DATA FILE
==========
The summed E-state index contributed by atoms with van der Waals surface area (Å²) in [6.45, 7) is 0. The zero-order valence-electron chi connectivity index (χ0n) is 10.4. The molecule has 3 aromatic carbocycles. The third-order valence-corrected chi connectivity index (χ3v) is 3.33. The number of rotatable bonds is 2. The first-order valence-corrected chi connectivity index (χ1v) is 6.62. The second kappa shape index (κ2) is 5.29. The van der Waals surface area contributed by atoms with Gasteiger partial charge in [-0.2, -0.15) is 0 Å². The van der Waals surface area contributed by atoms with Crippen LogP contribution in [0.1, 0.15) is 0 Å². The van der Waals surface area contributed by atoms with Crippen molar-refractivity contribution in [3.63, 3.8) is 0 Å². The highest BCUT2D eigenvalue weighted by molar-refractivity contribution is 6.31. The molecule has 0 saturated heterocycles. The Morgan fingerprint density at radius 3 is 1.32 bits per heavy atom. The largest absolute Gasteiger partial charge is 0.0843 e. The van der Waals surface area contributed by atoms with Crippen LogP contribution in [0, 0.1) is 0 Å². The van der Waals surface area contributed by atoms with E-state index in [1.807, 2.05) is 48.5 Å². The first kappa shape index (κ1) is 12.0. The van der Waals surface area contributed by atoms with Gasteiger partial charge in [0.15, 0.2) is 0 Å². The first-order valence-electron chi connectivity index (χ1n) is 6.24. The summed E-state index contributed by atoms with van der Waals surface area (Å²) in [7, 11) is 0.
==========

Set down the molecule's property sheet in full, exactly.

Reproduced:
The summed E-state index contributed by atoms with van der Waals surface area (Å²) in [6.45, 7) is 0. The zero-order valence-electron chi connectivity index (χ0n) is 10.4. The molecule has 3 aromatic carbocycles. The third-order valence-corrected chi connectivity index (χ3v) is 3.33. The number of rotatable bonds is 2. The first-order valence-corrected chi connectivity index (χ1v) is 6.62. The second kappa shape index (κ2) is 5.29. The van der Waals surface area contributed by atoms with Gasteiger partial charge in [-0.2, -0.15) is 0 Å². The van der Waals surface area contributed by atoms with Crippen LogP contribution in [0.1, 0.15) is 0 Å². The van der Waals surface area contributed by atoms with Crippen molar-refractivity contribution in [3.63, 3.8) is 0 Å². The highest BCUT2D eigenvalue weighted by molar-refractivity contribution is 6.31. The molecule has 0 saturated heterocycles. The Morgan fingerprint density at radius 3 is 1.32 bits per heavy atom. The largest absolute Gasteiger partial charge is 0.0843 e. The van der Waals surface area contributed by atoms with Crippen LogP contribution in [0, 0.1) is 0 Å². The van der Waals surface area contributed by atoms with E-state index in [1.807, 2.05) is 48.5 Å². The first kappa shape index (κ1) is 12.0. The van der Waals surface area contributed by atoms with Gasteiger partial charge in [0.15, 0.2) is 0 Å². The first-order valence-electron chi connectivity index (χ1n) is 6.24. The summed E-state index contributed by atoms with van der Waals surface area (Å²) in [7, 11) is 0.